As if the trade war - and soon to be currency war - between China and the U.S. needed another wrench thrown in its gears...
China sent cryptocurrencies tumbling on Friday after re-cracking-down on exchanges that are operating illegally against authorities' ban.
On Nov. 22, authorities in Shenzhen have identified a total of 39 exchanges falling foul of China’s cryptocurrency trading ban, according to local news outlet Sanyan Finance.
It remains unknown what consequences the exchanges will face, with Sanyan highlighting a desire to crack down on liquidity.
It appears that China's blockade on non-government-sanctioned crypto trading, could be on its way to launching its own digital currency within the next 6 to 12 months, according to fund manager Edith Yeung, who recently appeared on CNBC.
The Chinese government has been researching the idea over the last few years and has reportedly identified entities to use for a potential rollout, Yeung says.
“It’s really been something (that’s) been in the works for the last few years,” she said on Wednesday during an interview. Yeung is a partner at blockchain-focused venture capital fund Proof of Capital. When she was asked how long it might be before the launch becomes reality, she responded "Quite soon. So I definitely think within the next 6 to 12 months."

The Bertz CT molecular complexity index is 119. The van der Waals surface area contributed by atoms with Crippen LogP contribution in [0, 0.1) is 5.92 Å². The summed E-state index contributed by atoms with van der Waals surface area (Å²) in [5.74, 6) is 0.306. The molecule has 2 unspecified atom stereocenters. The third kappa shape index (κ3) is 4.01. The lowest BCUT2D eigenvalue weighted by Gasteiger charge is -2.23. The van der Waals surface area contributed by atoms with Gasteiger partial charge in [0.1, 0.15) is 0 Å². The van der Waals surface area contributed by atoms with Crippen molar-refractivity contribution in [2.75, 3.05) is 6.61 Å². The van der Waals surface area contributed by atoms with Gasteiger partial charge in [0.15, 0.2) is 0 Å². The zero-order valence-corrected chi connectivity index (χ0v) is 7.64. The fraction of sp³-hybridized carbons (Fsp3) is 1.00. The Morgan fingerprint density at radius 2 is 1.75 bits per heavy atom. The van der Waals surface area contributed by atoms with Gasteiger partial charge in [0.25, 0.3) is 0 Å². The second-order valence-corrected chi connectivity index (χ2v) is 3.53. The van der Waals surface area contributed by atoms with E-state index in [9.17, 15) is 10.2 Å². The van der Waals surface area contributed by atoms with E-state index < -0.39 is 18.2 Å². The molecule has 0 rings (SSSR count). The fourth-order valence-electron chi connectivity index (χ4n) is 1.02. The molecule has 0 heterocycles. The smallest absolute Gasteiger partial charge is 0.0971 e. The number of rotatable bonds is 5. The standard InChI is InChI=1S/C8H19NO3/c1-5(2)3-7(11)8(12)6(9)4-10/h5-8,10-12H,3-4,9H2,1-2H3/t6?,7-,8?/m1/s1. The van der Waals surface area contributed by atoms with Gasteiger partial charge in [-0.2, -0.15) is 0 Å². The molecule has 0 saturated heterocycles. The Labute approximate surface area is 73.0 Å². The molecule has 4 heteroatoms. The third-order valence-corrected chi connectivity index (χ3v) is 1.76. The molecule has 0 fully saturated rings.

And China has recently embraced blockchain, with state media reporting that President Xi Jinping said the country should look to "take a lead" in the technology.
Wendy Liu, head of China strategy for UBS, also said that there was greater willingness to work with blockchain and 5G in China because they will help facilitate and manage the world's biggest country by population.
Liu commented: “Due to its own needs, (China) is going to push in that direction and you see this willingness to back these technologies more so than anywhere else.”
Meanwhile, tensions between China and the U.S. continue to hit new fever pitches, as the trade war standoff between the two countries continues. Yeung says that even thought the dollar remains the world's reserve currency, the wider use of the Yuan could "challenge the U.S."
She commented: “I think the Chinese government is being really smart about driving the adoption of RMB. Can you imagine, especially for the One Belt One Road initiative, they (start) to lend all in virtual RMB? Many of these countries will want to work with China to start adopting virtual RMB.”
She cited Facebook's foray into its own virtual currency as the catalyst for China's quick move to adopt the idea. “I think what (has) been done on the Libra side of things, instead of driving adoption for Libra, it is actually driving the whole world, central banks to really need to get into the game for digital currency,” she said.
“I really think that the United States needs to hurry up to have a strong thinking and policy, at least a direction for virtual USD,” she concluded.
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